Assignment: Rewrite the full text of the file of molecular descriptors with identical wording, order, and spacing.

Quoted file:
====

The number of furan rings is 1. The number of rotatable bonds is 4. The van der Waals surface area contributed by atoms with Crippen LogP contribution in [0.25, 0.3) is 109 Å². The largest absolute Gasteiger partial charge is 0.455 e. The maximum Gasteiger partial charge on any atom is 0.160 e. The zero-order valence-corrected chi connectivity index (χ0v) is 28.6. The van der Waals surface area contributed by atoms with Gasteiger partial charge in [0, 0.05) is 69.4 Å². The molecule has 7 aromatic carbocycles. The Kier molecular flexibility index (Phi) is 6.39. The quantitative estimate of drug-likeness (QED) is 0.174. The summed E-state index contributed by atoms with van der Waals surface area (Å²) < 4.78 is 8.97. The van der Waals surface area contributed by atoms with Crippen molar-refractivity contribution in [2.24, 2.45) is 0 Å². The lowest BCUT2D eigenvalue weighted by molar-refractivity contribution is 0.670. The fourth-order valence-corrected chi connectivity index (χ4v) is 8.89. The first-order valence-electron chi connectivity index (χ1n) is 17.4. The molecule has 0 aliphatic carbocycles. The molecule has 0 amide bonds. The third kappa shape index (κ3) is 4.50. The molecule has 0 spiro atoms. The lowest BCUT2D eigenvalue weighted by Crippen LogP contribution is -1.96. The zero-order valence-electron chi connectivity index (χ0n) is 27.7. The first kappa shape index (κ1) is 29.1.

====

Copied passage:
The number of furan rings is 1. The number of rotatable bonds is 4. The van der Waals surface area contributed by atoms with Crippen LogP contribution in [0.25, 0.3) is 109 Å². The largest absolute Gasteiger partial charge is 0.455 e. The maximum Gasteiger partial charge on any atom is 0.160 e. The zero-order valence-corrected chi connectivity index (χ0v) is 28.6. The van der Waals surface area contributed by atoms with Gasteiger partial charge in [0, 0.05) is 69.4 Å². The molecule has 7 aromatic carbocycles. The Kier molecular flexibility index (Phi) is 6.39. The quantitative estimate of drug-likeness (QED) is 0.174. The summed E-state index contributed by atoms with van der Waals surface area (Å²) < 4.78 is 8.97. The van der Waals surface area contributed by atoms with Crippen molar-refractivity contribution in [2.24, 2.45) is 0 Å². The lowest BCUT2D eigenvalue weighted by molar-refractivity contribution is 0.670. The fourth-order valence-corrected chi connectivity index (χ4v) is 8.89. The first-order valence-electron chi connectivity index (χ1n) is 17.4. The molecule has 0 aliphatic carbocycles. The molecule has 0 amide bonds. The third kappa shape index (κ3) is 4.50. The molecule has 0 spiro atoms. The lowest BCUT2D eigenvalue weighted by Crippen LogP contribution is -1.96. The zero-order valence-electron chi connectivity index (χ0n) is 27.7. The first kappa shape index (κ1) is 29.1.